You need a second mortgage to park in Norwich city centre. When we moved into the micro-loft, we flogged the sexy-arsed Mégane (to my sister) and Liam now rides the bus to work. He no longer risks life and limb on the narrow country lanes with their tail-gating yokels, blind bends, loose livestock and black ice.
Bus travel in Norfolk belongs to a bygone era. People still (mostly) queue at bus stops and drivers apologise for being late. Just imagine that! It’s the kind of civilised behaviour long since abandoned in London, a place where the law of the urban jungle prevails and it’s survival of the fittest. The last time I visited the Smoke, a bright red double decker actually yelled at me. Over and over it screamed…
This bus is under attack. Call 999!
I’m delighted to confirm it was a slip of the driver’s wrist. Still, it was enough to wake the dead and give nervy tourists on-the-spot seizures. The hapless driver was frantically trying to switch off the announcement as the bus cruised slowly by. After events in Paris, Beirut, Turkey and elsewhere, I felt his pain.
The beauty of renting is that we’re not responsible for all those annoying little things that inevitably go wrong around the home. We had a dodgy boiler that refused to heat water (though it was more than happy to heat the radiators, even when not asked). Our friendly landlady despatched a boiler-suited chatty man with cute dimples. He installed a brand new heat exchanger (No idea? Me neither). I provided tea for his labours and listened intently to my boiler man recall his boiler tales. A dull date on a Saturday night, I thought. Despite the cute dimples.
Then we became undone by a temperamental washing machine that only spun when it could be arsed. The reluctant spin went on for weeks. We were seriously in danger of being buried under sopping piles of dripping undies. Our landlady dispatched a smiley man in baggy bottoms and a corporate polo top. I provided tea for his labours as he tried to wring a final spin out of the moody machine. “It’s knackered,” he concluded. His home-spun words were music to my ears. I almost invited him out for dinner.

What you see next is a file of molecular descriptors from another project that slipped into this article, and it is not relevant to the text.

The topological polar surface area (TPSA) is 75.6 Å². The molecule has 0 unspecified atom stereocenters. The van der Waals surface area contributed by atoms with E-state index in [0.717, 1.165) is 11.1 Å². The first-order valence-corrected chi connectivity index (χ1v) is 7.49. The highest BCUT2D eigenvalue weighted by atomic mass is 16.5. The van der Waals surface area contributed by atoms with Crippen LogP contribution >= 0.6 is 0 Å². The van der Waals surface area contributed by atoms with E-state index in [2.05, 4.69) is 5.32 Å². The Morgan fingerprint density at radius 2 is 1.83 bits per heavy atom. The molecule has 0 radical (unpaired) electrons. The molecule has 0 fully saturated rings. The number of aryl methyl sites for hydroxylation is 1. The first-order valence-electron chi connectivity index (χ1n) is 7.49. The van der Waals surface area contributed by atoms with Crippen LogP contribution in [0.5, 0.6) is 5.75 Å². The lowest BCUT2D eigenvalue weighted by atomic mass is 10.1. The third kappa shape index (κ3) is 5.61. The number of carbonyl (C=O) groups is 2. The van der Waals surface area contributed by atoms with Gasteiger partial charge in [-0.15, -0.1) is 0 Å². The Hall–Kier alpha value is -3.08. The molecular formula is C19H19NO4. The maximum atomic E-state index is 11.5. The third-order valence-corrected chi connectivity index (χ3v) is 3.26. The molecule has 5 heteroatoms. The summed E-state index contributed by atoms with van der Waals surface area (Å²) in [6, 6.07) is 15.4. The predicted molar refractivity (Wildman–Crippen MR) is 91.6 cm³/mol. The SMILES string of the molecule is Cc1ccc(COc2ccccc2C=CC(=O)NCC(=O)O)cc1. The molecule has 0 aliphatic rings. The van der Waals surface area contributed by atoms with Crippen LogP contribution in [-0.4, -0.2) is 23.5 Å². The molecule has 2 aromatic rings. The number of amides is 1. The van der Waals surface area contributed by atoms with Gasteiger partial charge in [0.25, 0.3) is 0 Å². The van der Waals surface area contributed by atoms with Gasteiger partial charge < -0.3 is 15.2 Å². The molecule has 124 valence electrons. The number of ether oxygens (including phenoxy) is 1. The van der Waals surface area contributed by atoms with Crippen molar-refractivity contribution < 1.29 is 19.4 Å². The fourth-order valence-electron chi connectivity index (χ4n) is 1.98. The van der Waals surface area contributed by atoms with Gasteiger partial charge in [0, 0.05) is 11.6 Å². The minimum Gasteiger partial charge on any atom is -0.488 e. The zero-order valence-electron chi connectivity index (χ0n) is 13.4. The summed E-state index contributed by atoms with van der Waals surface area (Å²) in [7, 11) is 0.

A week later, our landlady despatched a replacement appliance escorted by a thick-set older man with an even thicker-set accent. He was accompanied by a spotty young apprentice. “Where’s it plugged in?” asked the old man. “Absolutely no idea,” I replied. After a lot of huffing and puffing, hauling and heaving, he found the socket behind the fridge. Then I watched him slice the live wire with a Stanley knife. The loud bang almost gave me a seizure. Unlike me, he wasn’t the least bit perturbed by the black flume and strong whiff of electrical burn or the fact that he’d blown all the sockets in the kitchen. The young spotty thing was shocked into silence. For one brief moment, I thought I’d been beamed back to Bodrum where all workers are fully qualified electricians/plumbers/carpenters/roofers/rocket scientists (delete as appropriate).
Laurel and Hardy didn’t get tea for their trouble, I can tell you. Well, the kettle wasn’t working.
After the big freeze comes the inevitable big thaw as temperatures rise to their seasonal norm. The glaciers of Norwich are gently melting to a sloppy slush of dirty grey and iced water gently trickles away into sewers. My bruised back is gradually recovering from my big trip and I can venture out once more without fear of slippage and indignity. Before the cold snap becomes yesterday’s news, I give one last cold snap of my own – our patio table looking like a giant iced sponge on a silver cake stand.
Norwich City Council in its municipal wisdom has decided that gritting pavements isn’t their bag. While city streets are generally clear, the continuing arctic snap means that unsuspecting pedestrians risk their dignities and their coccyxes attempting to skate along the glacial footpaths. People are dropping like nine pins judging by the amateur footage taken by a voyeuristic resident of Duke Street. Yesterday, I was gingery trying to navigate the Tombland icecap. My thick-tread winter boots did not save me from an arse-over-tit, ice scream tumble that nearly put me into an early grave. It hurt. I think I’ll sue. It’s all the rage these days.